Celebrating strength in numbers
Every year, World Multiple Sclerosis (MS) Day brings together the global MS community to share stories, raise awareness and campaign for change. Its organisers, the MS International Federation, needed a new website and a creative campaign for 2015, to inspire more people to take action.
MS International Federation is a unique global network of 44 international member organisations, working across 90 countries.
They decided World MS Day 2015 was going to focus on access for people with MS. Not just access to diagnosis, treatment and support, but to buildings, travel and leisure facilities and to education, employment and political representation.
Our challenge was to come up with a campaign that would work equally well for all member organisations – whatever their size, location and budget. In some countries members have the resources to run TV ads, others barely have the resources to run an office.
Rather than focus directly on access, where people’s circumstances and experiences of MS would vary wildly, we looked a creative route that would resonate across countries and cultures.
We took the universal concepts of strength in numbers and strength in relationships, and used them to celebrate how people work together to support each other. World MS Day would be a chance for people to say thank you – to loved ones, friends, carers, health professionals, and anyone who helped them live with MS.
We needed symbols of strong relationships that avoided cliché and would work internationally. So we used illustrations of animals to represent the different ways humans work together to look after one another. We chose geese, which travel thousands of miles together, to represent the inner strength and unique journeys of people affected by MS.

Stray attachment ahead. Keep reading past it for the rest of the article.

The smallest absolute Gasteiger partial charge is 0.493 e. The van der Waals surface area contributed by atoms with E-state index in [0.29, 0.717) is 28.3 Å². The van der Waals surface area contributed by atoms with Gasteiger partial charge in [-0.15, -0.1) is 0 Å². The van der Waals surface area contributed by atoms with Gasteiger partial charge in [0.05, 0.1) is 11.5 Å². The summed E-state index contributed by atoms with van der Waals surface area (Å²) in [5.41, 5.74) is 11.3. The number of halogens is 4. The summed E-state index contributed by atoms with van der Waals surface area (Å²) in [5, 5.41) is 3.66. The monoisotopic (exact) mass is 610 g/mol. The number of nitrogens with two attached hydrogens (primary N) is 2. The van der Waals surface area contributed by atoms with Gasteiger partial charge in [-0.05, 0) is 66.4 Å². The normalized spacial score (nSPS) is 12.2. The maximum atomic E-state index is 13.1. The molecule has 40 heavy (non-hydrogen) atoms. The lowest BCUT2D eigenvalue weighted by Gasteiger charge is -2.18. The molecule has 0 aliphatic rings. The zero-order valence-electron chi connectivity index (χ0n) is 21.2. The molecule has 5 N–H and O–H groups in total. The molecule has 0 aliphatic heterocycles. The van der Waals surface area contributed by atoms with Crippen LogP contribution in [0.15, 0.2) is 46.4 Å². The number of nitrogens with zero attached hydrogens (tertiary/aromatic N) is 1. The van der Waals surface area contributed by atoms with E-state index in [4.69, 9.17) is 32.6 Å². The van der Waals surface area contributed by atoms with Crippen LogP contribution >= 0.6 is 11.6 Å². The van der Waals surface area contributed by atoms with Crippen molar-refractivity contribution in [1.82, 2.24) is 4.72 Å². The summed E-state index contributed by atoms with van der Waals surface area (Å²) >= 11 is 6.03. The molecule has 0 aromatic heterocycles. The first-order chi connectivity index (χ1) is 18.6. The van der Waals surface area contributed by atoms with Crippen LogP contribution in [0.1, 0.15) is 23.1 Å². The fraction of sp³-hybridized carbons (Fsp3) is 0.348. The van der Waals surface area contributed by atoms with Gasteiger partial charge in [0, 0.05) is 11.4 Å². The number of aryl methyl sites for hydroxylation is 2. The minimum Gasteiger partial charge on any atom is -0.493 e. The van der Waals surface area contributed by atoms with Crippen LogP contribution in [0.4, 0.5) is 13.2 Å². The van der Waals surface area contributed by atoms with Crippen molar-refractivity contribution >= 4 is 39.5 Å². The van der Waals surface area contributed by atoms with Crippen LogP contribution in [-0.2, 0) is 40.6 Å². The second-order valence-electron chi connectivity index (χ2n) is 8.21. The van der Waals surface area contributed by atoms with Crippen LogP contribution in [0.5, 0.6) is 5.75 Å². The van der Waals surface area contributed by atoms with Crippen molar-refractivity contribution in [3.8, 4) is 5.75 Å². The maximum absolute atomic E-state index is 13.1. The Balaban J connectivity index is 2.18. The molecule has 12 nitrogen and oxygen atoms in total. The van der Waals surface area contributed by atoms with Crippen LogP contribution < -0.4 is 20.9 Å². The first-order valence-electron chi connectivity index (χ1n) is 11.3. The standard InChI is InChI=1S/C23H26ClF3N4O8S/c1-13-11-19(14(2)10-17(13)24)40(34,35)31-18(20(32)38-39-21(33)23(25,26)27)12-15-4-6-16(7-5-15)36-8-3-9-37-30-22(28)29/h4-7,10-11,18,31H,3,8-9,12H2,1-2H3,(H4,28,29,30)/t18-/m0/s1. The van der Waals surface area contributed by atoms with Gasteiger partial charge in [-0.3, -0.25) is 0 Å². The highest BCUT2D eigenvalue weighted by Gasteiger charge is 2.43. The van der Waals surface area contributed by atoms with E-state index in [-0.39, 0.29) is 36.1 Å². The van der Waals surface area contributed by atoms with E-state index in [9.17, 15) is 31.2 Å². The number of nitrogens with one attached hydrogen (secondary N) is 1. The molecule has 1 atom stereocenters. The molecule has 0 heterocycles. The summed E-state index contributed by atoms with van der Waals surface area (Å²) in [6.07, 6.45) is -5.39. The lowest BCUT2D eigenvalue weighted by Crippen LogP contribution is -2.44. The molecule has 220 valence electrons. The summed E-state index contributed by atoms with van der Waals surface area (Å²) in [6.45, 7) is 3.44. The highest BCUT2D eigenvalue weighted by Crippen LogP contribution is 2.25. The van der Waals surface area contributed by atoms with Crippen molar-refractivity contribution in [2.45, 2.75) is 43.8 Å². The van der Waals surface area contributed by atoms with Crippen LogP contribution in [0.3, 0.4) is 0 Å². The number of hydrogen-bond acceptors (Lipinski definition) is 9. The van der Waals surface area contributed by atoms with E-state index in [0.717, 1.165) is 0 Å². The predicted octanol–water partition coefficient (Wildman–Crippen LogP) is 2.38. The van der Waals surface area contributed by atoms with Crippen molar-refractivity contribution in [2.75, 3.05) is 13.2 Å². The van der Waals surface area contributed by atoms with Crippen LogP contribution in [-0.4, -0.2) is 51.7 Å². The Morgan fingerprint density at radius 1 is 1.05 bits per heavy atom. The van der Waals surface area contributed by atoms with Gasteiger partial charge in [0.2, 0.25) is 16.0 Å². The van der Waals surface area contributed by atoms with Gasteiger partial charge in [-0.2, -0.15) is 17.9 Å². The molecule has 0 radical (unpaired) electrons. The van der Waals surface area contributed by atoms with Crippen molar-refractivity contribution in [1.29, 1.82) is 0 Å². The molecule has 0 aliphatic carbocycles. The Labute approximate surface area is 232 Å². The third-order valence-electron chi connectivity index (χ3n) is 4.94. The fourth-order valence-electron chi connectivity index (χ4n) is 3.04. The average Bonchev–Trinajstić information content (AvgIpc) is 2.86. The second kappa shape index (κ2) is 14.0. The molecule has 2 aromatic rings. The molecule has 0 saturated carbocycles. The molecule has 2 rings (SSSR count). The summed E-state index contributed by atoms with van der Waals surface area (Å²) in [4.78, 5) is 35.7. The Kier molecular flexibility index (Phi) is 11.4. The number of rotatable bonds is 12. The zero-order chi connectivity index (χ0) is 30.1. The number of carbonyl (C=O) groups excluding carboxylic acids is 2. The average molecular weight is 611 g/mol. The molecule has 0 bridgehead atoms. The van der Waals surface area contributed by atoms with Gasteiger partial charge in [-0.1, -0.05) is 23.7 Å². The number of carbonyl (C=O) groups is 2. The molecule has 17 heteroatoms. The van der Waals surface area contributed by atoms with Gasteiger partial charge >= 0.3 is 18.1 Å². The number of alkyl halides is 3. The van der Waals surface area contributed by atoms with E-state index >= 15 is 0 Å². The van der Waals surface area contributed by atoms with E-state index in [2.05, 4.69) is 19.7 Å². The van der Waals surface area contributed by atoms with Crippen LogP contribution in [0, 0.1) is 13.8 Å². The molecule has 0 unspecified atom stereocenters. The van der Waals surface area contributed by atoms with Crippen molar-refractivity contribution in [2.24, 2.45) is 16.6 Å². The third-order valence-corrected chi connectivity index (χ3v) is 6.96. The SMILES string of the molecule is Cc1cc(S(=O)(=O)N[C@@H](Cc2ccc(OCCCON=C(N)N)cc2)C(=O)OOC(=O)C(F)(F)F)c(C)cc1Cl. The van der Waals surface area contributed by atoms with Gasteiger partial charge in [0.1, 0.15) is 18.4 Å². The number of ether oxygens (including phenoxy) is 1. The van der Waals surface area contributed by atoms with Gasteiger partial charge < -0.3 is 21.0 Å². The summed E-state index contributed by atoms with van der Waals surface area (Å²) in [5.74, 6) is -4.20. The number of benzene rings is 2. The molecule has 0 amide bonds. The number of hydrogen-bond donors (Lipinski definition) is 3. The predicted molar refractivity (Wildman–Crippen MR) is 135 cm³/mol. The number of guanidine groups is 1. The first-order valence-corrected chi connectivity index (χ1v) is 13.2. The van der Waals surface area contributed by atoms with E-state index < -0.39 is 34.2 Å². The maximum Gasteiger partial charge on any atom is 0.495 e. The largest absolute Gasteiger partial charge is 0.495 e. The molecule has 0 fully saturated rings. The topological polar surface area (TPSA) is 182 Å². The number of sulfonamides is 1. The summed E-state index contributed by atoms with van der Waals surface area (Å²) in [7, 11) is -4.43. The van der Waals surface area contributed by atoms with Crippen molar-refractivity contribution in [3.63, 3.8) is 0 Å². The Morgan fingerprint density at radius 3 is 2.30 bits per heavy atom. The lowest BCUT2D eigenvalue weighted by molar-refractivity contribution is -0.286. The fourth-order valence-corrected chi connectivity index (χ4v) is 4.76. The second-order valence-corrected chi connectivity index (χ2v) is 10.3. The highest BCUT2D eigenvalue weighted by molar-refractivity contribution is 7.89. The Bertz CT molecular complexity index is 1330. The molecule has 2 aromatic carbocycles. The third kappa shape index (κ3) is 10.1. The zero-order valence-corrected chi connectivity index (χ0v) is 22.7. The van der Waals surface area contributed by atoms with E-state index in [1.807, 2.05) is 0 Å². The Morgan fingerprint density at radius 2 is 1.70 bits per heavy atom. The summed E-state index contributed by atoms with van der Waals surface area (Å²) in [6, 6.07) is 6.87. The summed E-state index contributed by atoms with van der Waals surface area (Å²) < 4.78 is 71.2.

Honeybees symbolise strength in numbers and hard work, while huddling penguins demonstrate teamwork, survival and co-operation.
One mistake we made was conveying strength in numbers with an illustration of ants. When we ran this past the global working group there were objections – in India, we learnt, you’d never compare someone to an ant.
We created an online toolkit with web banners, cards, flyers and posters, and encouraged people to share them in the run-up to World MS Day, and use them to thank and celebrate those who help them live with MS.
The website design involved some careful thought. It needed to be directly translated into five languages, including Arabic, which reads right to left, rather than left to right – something we hadn’t tackled before. And we had to add a Google Translate plug-in to allow access for users speaking other languages.
The key challenge for the site design was that it needed to be perfect for this year’s campaign and easily adaptable for future World MS Days. So we designed a modular site, making it simple to add content to different sections and quick and easy for the MS International Federation to update the site themselves.
IMPACT SO FAR…
When we evaluate the campaign after this year’s World MS Day on 27 May, we’ll be focusing on the number of people downloading and using the resources. We want to see as many member organisations as possible sharing, tweeting, blogging and raising awareness – and celebrating the people and organisations working together to break down the barriers to living with MS.